Get ready for a month-long episode of the blame game, Bloomington style.
With six regular season games left in Indiana's basketball season, it's all but decided that Mike Davis won't be back on the Hoosier sidelines next season. Any lingering doubt on the matter was seemingly erased Monday morning on the Big Ten Teleconference when the sixth-year Hoosier coach offered the coaching equivalent of a concession speech.
Apparently still battling flu-like symptoms, Davis sounded like a man who was sick of dealing with the expectations, his critics, and occasionally the drama that goes along with coaching at Indiana. He laughed off any interest in where next year's Big Ten postseason tournament will be, presumably because he's sure he won't there to coach in it.
During his Monday teleconference Davis also continued to express his frustrations with Hoosier fans, many of whom he believes have never accepted him as the program's head coach.
"It's really, really taken effect on our players, not just this year, but every year I've been here because it doesn't matter what I do, if we play for it all or not, it's still the same," Davis said. "I'm very disappointed in it, but not just for me, but for the players because they deserve more."
Davis went on to say that the negativity has had an impact on the likes of Marco Killingsworth and Robert Vaden, the Hoosiers' top two scorers this season. Vaden has been in a terrible shooting slump as of late, going just 15-of-49 (31 percent) in Indiana's four games this month.
"When it affects Marco Killingsworth, when it affects Robert Vaden, when it starts to affect your better players – and that's what it's done – it doesn't make sense," Davis said.
Let the finger pointing begin.
A significant portion of the Indiana fan base has long been pointing at Davis as the reason for Indiana's struggles in recent years, which includes back-to-back seasons without an NCAA Tournament invitation. As the head coach that seems like a reasonable suggestion, since he is ultimately responsible for putting the players on the floor and the gameplan in place.
But Davis has started returning fire, suggesting in recent days that the fans' disapproval of him has in turn been weighing on his players not only this year, but in each of the six years he's been in charge.
"I should be trying to coach basketball and these guys should really enjoy their college career, because this is the time that they are going to remember," Davis said. "I don't know that I've had a team that's had positive memories out of this whole deal since I've been here."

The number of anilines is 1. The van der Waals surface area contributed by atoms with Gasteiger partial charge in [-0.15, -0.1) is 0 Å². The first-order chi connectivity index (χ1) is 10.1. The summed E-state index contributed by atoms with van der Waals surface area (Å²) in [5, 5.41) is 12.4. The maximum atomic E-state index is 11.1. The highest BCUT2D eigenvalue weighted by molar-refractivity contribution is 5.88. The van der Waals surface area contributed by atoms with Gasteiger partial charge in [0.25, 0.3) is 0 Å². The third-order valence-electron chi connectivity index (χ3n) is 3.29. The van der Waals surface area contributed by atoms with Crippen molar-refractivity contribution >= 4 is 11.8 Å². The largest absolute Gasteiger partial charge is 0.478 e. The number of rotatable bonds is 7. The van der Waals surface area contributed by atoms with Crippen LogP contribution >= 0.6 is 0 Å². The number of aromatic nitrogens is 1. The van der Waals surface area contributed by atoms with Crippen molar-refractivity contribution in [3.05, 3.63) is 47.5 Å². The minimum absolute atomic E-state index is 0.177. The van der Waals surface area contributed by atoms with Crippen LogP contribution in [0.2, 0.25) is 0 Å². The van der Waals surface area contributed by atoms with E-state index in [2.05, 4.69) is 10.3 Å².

He pointed to the fact that even when the Hoosiers were one game out of first and ranked in the top 20 earlier this season, he and his team couldn't catch a break from the fans or the media.
"I know a lot of teams that would be happy to be ranked and happy to be one game out," Davis said.
While being ranked might be reason to celebrate at say, Bucknell, simply being in the top 20 and on the first page of the Big Ten leader board isn't enough at Indiana, and that's what has Hoosier fans in an uproar and Davis now shouting back. With this sort of rhetoric being tossed around, this has all the makings a knock down, drag out Assembly Hall fight that could get ugly in the final four or five weeks of the season.
There is still a pair of home games to be played, including a Feb. 26 nationally-televised match-up against Michigan State. If boos cascade down on Davis in potentially his final home game at IU, the nation will be witness to it. That will also be Senior Day, an afternoon during which Davis will introduce Marshall Strickland, Sean Kline, Marco Killingsworth and Lewis Monroe – presumably four more players who don't have any positive memories from their times in B-town based on Monday's comments.
On the flip side, Davis has a handful of postgame press conferences and his weekly Big Ten Teleconference to continue to sound off about all of the reasons he believes he hasn't been accepted by Indiana fans.
If this does degenerate into a war of words and boos, the ultimate loser is going to be everyone involved.
There continue to be rumors of protests at games and of vile voice messages left for IU's players. That's inexcusable behavior, the sort of stuff that can do a whole lot more damage to the IU program than some seem to think Davis has done. Davis, meanwhile, isn't exactly enhancing his coaching resume by going on the offensive with Hoosier fans, no matter how underappreciated and slighted he feels.
Everyone involved needs to take a step back, let the season play out, and move on once the season comes to close.
If they don't, each side runs the risk of damaging their own cause, and they will have no one to blame but themselves.
DECKER: War Of The Words
Peegs.com Top Stories
Inside the Locker Room: Hoosier HysteriaThe Hoosier Hysteria version of the Inside the Locker Room is often one of the most talked about of the year. Don't miss the latest scoop.
Hoosiers looking to get offense back on trackThe Hoosiers have been hard at work trying to fix the little mistakes that have plagued the offense the last few weeks.
Hoosier Newsstand, Oct. 21Get the latest articles on Indiana basketball, football and other sports in today's edition of the Hoosier Newsstand.
A look at the WildcatsZach Pereles from Inside NU talks to Peegs.com about the Northwestern Wildcats and tomorrow's match-up with the Hoosiers.